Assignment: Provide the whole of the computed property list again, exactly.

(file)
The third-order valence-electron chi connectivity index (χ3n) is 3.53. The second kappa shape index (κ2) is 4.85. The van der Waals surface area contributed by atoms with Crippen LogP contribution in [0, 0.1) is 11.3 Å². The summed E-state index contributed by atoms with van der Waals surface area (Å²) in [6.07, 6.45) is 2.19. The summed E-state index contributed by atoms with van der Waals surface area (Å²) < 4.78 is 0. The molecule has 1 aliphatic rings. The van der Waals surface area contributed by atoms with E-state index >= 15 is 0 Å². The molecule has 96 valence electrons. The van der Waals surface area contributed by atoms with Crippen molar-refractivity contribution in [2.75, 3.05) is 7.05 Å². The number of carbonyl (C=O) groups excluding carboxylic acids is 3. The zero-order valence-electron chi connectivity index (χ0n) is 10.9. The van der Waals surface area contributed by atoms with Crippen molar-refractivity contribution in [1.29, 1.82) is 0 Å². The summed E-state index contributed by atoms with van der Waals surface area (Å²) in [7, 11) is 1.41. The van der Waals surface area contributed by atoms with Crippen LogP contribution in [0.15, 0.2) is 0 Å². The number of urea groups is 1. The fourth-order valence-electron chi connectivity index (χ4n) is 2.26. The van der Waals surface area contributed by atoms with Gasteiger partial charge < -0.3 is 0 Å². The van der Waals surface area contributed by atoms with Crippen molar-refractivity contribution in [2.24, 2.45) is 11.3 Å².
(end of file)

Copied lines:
The third-order valence-electron chi connectivity index (χ3n) is 3.53. The second kappa shape index (κ2) is 4.85. The van der Waals surface area contributed by atoms with Crippen LogP contribution in [0, 0.1) is 11.3 Å². The summed E-state index contributed by atoms with van der Waals surface area (Å²) in [6.07, 6.45) is 2.19. The summed E-state index contributed by atoms with van der Waals surface area (Å²) < 4.78 is 0. The molecule has 1 aliphatic rings. The van der Waals surface area contributed by atoms with E-state index >= 15 is 0 Å². The molecule has 96 valence electrons. The van der Waals surface area contributed by atoms with Crippen molar-refractivity contribution in [2.75, 3.05) is 7.05 Å². The number of carbonyl (C=O) groups excluding carboxylic acids is 3. The zero-order valence-electron chi connectivity index (χ0n) is 10.9. The van der Waals surface area contributed by atoms with Crippen molar-refractivity contribution in [1.29, 1.82) is 0 Å². The summed E-state index contributed by atoms with van der Waals surface area (Å²) in [7, 11) is 1.41. The van der Waals surface area contributed by atoms with Crippen LogP contribution in [0.15, 0.2) is 0 Å². The number of urea groups is 1. The fourth-order valence-electron chi connectivity index (χ4n) is 2.26. The van der Waals surface area contributed by atoms with Gasteiger partial charge < -0.3 is 0 Å². The van der Waals surface area contributed by atoms with Crippen molar-refractivity contribution in [2.24, 2.45) is 11.3 Å².